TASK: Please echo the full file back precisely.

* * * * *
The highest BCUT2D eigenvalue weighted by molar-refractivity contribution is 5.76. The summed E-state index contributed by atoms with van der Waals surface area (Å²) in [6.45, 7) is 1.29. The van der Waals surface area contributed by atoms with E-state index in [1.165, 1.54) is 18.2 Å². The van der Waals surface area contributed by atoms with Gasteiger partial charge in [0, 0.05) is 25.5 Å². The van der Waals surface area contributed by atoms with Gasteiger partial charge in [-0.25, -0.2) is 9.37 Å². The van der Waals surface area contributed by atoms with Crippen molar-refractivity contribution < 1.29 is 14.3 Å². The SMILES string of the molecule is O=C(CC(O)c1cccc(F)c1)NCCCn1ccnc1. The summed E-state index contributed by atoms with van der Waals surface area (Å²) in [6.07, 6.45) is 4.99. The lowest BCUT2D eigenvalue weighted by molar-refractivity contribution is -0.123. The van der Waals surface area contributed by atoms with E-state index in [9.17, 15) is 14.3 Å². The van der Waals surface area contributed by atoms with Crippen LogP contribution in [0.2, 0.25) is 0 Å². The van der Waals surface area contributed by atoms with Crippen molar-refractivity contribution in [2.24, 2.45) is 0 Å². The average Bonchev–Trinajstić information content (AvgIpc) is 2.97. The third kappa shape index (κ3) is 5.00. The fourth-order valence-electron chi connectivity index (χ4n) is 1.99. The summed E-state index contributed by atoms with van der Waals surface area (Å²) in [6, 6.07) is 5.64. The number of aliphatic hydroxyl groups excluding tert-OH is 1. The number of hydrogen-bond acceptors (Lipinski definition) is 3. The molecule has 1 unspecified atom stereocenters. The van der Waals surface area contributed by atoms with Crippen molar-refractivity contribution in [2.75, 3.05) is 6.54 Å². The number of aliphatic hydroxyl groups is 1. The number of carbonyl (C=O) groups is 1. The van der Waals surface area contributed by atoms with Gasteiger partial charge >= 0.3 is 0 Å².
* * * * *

The highest BCUT2D eigenvalue weighted by molar-refractivity contribution is 5.76. The summed E-state index contributed by atoms with van der Waals surface area (Å²) in [6.45, 7) is 1.29. The van der Waals surface area contributed by atoms with E-state index in [1.165, 1.54) is 18.2 Å². The van der Waals surface area contributed by atoms with Gasteiger partial charge in [0, 0.05) is 25.5 Å². The van der Waals surface area contributed by atoms with Gasteiger partial charge in [-0.25, -0.2) is 9.37 Å². The van der Waals surface area contributed by atoms with Crippen molar-refractivity contribution < 1.29 is 14.3 Å². The SMILES string of the molecule is O=C(CC(O)c1cccc(F)c1)NCCCn1ccnc1. The summed E-state index contributed by atoms with van der Waals surface area (Å²) in [6.07, 6.45) is 4.99. The lowest BCUT2D eigenvalue weighted by molar-refractivity contribution is -0.123. The van der Waals surface area contributed by atoms with E-state index in [9.17, 15) is 14.3 Å². The van der Waals surface area contributed by atoms with Crippen LogP contribution in [0.2, 0.25) is 0 Å². The van der Waals surface area contributed by atoms with Crippen molar-refractivity contribution in [2.24, 2.45) is 0 Å². The average Bonchev–Trinajstić information content (AvgIpc) is 2.97. The third kappa shape index (κ3) is 5.00. The fourth-order valence-electron chi connectivity index (χ4n) is 1.99. The summed E-state index contributed by atoms with van der Waals surface area (Å²) in [6, 6.07) is 5.64. The number of aliphatic hydroxyl groups excluding tert-OH is 1. The number of hydrogen-bond acceptors (Lipinski definition) is 3. The molecule has 1 unspecified atom stereocenters. The van der Waals surface area contributed by atoms with Crippen molar-refractivity contribution in [2.75, 3.05) is 6.54 Å². The number of aliphatic hydroxyl groups is 1. The number of carbonyl (C=O) groups is 1. The van der Waals surface area contributed by atoms with Gasteiger partial charge >= 0.3 is 0 Å².